Best remedies are insulating the carburetor from the manifold, install/reinstall cool fresh air intake system, checking the two heat rising systems for proper operation.

Most Vapor Lock problems are caused by the following and/or a combination of the following conditions.
(A) Weak valves or ruptured diaphragms, worn cam lobes/wiper arm in the fuel pumps system. Also leaking fuel lines that suck in air while the pump is working may not be a vapor lock but can cause the same symptoms.
(B) A lack of free flow to the fuel pump. These include pinched or clogged lines or filters.
(D) Negative pressure in the fuel tank and supply lines. Can be caused by improper venting of the fuel tank.
(C) The temperature of the gasoline has exceeded its vaporization point. Note. The vaporization point drops to a lower temperature as the pressure drops, they are related. Some blends of gasoline will vaporize at 145 degrees at seas level. Cures include rerouting fuel supply lines, return fuel lines and insulating them, shielding the fuel system from the exhaust pipes and converting to a heavy duty electric fuel pump.
(E) Do not think of ’Boil Over’ as Vapor Lock. Boil over is the loss of fuel, due to vaporization, inside the carburetor caused by ‘Heat ‘Soak. Some cures for Heat Soak include an insulated spacer and or shield under the carburetor and or an electric fuel pump.
(F) The fuel return line is your friend. It can send the vaporized gasoline back to the tank where it condenses back into usable gasoline. The return line should be routed away from heat sources as it can add to the temperature of the fuel in the tank.

Have a Gud'un and see you later.. Don S..

Doctor Don,

Thanks. Since I work in fuel systems, I am aware of what you are discussing and I have eliminated some of it.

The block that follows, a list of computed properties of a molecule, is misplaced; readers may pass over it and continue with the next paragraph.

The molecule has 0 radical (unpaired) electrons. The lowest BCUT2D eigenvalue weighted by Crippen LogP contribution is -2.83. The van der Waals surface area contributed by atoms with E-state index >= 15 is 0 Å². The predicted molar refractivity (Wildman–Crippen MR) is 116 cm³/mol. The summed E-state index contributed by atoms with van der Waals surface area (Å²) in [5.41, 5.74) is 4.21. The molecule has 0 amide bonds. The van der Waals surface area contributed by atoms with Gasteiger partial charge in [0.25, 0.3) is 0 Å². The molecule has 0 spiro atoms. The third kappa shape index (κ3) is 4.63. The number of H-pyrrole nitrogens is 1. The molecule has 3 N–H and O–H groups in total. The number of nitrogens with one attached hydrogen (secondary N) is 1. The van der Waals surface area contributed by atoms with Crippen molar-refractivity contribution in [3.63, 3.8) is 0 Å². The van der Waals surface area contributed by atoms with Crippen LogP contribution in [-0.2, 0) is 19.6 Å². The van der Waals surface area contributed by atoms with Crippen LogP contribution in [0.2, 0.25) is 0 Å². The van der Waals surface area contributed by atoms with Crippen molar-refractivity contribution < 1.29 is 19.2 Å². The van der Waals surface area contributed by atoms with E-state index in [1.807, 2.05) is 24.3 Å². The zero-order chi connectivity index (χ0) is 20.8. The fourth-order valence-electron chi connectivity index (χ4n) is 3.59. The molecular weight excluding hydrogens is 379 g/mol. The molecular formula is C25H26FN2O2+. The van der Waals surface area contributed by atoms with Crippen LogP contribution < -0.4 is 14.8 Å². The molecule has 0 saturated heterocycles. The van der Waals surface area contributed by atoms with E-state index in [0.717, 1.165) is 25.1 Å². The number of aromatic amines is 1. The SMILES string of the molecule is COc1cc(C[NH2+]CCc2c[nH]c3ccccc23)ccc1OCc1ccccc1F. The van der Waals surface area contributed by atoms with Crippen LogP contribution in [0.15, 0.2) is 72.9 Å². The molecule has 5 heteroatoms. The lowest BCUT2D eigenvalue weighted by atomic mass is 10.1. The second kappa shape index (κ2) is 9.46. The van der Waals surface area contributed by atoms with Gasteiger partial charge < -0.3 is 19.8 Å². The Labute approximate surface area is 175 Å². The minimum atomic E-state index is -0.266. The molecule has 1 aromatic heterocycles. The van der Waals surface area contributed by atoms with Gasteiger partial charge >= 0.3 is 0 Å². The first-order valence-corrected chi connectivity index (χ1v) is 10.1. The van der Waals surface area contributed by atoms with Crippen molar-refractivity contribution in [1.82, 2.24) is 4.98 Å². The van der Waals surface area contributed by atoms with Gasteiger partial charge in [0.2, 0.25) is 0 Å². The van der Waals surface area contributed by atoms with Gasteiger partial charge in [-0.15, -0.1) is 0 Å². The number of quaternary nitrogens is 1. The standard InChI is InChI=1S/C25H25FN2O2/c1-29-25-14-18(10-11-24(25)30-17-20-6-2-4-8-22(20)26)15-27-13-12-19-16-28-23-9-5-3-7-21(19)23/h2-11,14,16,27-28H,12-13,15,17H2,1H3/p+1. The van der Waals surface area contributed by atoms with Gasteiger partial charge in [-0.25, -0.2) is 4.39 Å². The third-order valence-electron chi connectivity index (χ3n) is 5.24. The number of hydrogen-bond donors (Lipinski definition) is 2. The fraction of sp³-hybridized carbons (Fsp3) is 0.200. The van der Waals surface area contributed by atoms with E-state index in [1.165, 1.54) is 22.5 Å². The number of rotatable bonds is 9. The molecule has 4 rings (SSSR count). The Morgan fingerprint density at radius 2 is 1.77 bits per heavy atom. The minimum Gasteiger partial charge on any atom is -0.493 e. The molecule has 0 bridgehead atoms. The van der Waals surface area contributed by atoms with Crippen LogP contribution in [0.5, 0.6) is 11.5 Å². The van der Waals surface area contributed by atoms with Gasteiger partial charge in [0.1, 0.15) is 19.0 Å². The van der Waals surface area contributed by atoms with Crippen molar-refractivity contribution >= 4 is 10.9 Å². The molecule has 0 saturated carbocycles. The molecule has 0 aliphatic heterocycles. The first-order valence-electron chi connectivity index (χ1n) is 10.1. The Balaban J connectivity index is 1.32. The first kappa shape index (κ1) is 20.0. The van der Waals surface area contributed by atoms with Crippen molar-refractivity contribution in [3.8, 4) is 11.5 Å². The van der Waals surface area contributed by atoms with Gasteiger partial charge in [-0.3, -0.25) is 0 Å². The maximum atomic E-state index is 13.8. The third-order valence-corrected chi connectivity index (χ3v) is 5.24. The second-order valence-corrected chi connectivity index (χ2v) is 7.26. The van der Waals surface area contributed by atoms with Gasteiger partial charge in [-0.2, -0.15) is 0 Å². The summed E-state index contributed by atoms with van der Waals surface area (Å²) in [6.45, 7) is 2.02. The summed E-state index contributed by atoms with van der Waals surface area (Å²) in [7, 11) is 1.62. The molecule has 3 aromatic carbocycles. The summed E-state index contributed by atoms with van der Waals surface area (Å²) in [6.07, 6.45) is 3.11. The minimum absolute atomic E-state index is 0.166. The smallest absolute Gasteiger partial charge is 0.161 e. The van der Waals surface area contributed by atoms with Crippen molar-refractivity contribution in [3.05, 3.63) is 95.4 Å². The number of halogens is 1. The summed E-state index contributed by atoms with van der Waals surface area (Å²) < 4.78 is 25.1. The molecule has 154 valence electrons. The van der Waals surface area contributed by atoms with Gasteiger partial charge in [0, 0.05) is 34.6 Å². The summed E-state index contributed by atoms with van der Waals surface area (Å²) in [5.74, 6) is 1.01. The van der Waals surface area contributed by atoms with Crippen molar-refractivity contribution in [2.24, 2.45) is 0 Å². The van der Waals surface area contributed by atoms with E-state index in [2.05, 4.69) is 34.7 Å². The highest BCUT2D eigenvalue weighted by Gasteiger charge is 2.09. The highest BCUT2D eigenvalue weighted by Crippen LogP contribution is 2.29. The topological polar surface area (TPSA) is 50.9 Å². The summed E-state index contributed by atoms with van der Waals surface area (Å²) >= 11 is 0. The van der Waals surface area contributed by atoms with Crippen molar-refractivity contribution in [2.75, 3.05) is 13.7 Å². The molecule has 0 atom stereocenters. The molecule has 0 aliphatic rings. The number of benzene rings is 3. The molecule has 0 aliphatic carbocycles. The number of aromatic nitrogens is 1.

The fuel tank vent is indeed open.

The carburetor itself is not heat-soaking. I know this because the Jeep started up and ran (after a "hot stop") for about 1/8 mile before shutting down, so the carb bowl must have been full when I got onto the highway -- yet no liquid fuel in the delivery system.

I am aware of the value of the fuel return system and mine, which is integrated into the fuel filter, is in fine working order.

I replaced the timing set four years ago; I know (the hard way) that serious wear in that system can mimic the symptoms of vapor lock.

That leaves the pump and its drive system, the filter and the hose. I will be replacing the fuel pump, filter and hose (I always use SAE 30R9 fuel injection hose on everything) shortly.

But I still find it odd that, if the pump is the culprit, it hasn't caused a complete shut-down but has rather become heat-sensitive. Do they often go bad this way on Jeeps? I am more familiar with Chrysler and GM which fail completely and permanently. Following cool-down, we drove our Jeep forty+ miles after this happened yesterday -- leaving the A/C off, of course. No further problems.

Jeff Dreibus